Boston Globe, July 12, 2009
It’s a signal achievement in world music to go global – to achieve recognition and a fan following that fills arenas and festival fields in countries far and wide. But sometimes you don’t have to. Sometimes, the respect you garner at home affords you all the gigs you need, plus creative inspiration and business opportunities.
For 30 years, that’s been the status of King Sunny Ade, the composer, bandleader, singer, guitarist, and entrepreneur whose importance in Lagos, Nigeria – the gigantic commercial hub of Africa’s biggest country – has earned him a string of affectionate honorifics like “Chairman of the Board” and “Minister of Enjoyment.”
And so Ade, pioneer and master of the mellow, shimmering, large-band party genre called juju music, hasn’t had to worry about Western tastes and fusion appeal. He hasn’t had to transform his band’s life into a marathon of airports and visa applications. His overseas gigs are few and far between; so his current American tour, which hits the Museum of Fine Arts on Wednesday, is momentous indeed.
Recently, a Nigerian newspaper held a text-message survey to determine the country’s “living legends.” It listed Ade in the top 20 – the only musician on the list. And Ade takes the honor humbly, but seriously.
“I will just call myself a person,” he says on the phone from a tour stop in Vancouver. “But inasmuch as I have been called a legend by the people, it becomes my responsibility. I am more or less an ambassador. I have the responsibility to keep up the image and the tradition.”
Juju music isn’t traditional in a narrow sense. It emerged in the 1970s from a combination of Yoruba drumming with elements of West African highlife music, calypso, and jazz. Ade is known for instrumental innovation, building in not just electric guitar and synthesizers but more unusual imports like pedal steel, which gives his band a distinctive and alluring signature sound.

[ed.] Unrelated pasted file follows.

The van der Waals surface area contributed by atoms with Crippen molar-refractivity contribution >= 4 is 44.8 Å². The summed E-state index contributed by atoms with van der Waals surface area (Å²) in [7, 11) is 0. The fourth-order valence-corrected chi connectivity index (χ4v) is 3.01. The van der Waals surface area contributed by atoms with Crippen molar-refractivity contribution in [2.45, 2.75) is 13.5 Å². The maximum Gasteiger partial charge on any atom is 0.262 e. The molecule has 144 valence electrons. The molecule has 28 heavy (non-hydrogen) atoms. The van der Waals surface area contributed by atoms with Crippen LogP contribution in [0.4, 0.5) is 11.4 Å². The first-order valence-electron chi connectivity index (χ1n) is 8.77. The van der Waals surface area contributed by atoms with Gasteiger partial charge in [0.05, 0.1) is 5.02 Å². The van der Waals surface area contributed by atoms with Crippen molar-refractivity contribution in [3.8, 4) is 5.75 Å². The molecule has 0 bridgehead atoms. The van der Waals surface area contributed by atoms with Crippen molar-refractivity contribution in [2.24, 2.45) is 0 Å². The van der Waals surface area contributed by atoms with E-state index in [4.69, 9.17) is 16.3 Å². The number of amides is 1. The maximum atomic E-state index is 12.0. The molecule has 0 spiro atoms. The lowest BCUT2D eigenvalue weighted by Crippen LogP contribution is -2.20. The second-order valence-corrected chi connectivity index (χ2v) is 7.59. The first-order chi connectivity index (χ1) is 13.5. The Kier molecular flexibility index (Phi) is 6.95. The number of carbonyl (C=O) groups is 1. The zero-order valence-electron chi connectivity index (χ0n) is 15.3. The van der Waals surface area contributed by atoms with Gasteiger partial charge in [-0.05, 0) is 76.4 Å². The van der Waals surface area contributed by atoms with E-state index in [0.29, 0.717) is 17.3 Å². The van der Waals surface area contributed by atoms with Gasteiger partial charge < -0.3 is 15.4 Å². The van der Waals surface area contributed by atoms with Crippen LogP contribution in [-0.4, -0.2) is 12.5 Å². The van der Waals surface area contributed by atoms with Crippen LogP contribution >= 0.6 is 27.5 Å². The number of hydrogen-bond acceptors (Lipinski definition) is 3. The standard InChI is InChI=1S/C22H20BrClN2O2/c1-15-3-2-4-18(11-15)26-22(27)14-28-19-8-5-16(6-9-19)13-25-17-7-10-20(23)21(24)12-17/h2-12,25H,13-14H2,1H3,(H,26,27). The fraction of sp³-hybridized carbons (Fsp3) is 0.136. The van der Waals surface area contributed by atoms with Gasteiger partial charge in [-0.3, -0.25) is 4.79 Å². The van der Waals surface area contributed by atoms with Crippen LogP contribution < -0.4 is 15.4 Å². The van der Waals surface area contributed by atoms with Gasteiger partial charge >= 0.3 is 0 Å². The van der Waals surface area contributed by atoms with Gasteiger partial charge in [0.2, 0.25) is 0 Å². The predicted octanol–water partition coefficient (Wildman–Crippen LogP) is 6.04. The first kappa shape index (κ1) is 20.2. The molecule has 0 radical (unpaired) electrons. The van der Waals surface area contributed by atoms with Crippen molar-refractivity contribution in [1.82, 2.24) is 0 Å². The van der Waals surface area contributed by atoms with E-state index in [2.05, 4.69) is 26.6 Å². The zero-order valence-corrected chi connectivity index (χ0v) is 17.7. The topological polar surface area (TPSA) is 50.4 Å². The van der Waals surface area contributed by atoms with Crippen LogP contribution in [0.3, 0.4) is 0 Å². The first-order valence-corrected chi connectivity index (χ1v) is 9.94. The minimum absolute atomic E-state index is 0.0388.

But Ade innovates in a traditional spirit, insisting that his sound build on the rich background of Yoruba music and philosophy, not break from it.
“I take my time,” he says. “I don’t introduce instruments just like that. You have to look at the music as it was played by the ancestors. When the electric guitar came, I had to let it sound like the kora. The pedal steel responds to the African violin. You look at what the ancestors have done, and you change the instrument, but not the tones.”
A careful composer and arranger, Ade also gives great attention to issues like miking, so that a Western drum kit, for instance, ideally complements hand percussions – an important concern for this polyrhythmic music, where the drums carry the melody for songs that can last 20 minutes or more.
The result is a highly crafted music for a large band – sometimes 20 musicians or more – that produces the kind of sophisticated yet relaxed groove that is perfect for parties that run deep into the night.
“It’s not a music of struggle at all. It’s music for pure enjoyment,” says Teju Cole, a Nigerian author and columnist who remembers Ade’s sounds saturating his childhood in Lagos. “This was the music of an oil-rich, burgeoning country that had Lagos [at the time] as its capital,” with wealth and abundant nightlife.
It stood in contrast with the protest music of the late Fela Kuti, Nigeria’s best-known artist overseas. Unlike the fiery and eccentric Fela, Ade has made his living the traditional way, playing primarily private events and parties.
“Sunny Ade is the highest grade of aristocratic currency that you could have, as a Yoruba person, at your party,” Cole says. “He has never fallen out of favor.”
But despite his elite ties – and, as an entrepreneur with interests both in and out of the entertainment business – Ade is no political sycophant. He’s more a guardian whose songs, in Yoruba, present that culture’s outlook with life lessons and abundant proverbs.
“He has such a profound relation to the language that he becomes – and I hate to be the African guy saying this – a vessel of that wisdom,” Cole says. “Sunny Ade songs are almost texts of the Yoruba world view.”
That part may be less accessible to non-Yoruba audiences, but everyone can appreciate other facets of Ade’s cultural activism. He has led the fight for Nigerian musicians to receive fair compensation in a marketplace crippled by piracy. He has also lobbied the government to lower import taxes on musical instruments, so young musicians don’t have to rely on electronics.
Ade is also now a scholar in residence at Nigeria’s Obafemi Awolowo University – a new type of challenge for him. “I believe I have to be lecturing people,” he says of the appointment. “So I will have to lecture myself too, by way of sharing with the students. I may have to study more music, become a musicologist!”
At 62, Ade is going strong. But of the other two seminal figures in juju music, one, I. K. Dairo, has died, and the other, Ebenezer Obey, is now a Christian evangelist. Seductive as it is for its glimmering grooves and upbeat outlook on life, juju is probably on the wane as Nigerian hip-hop and R&B have commandeered the airwaves.
That makes Sunny Ade all the more essential today, Cole says.
“His audience is probably not getting replenished, as the youngsters are going for more strongly hip-hop-influenced music,” Cole says. “But if you’re the big chief and your daughter is getting married, Sunny Ade is still the one you want for the party.”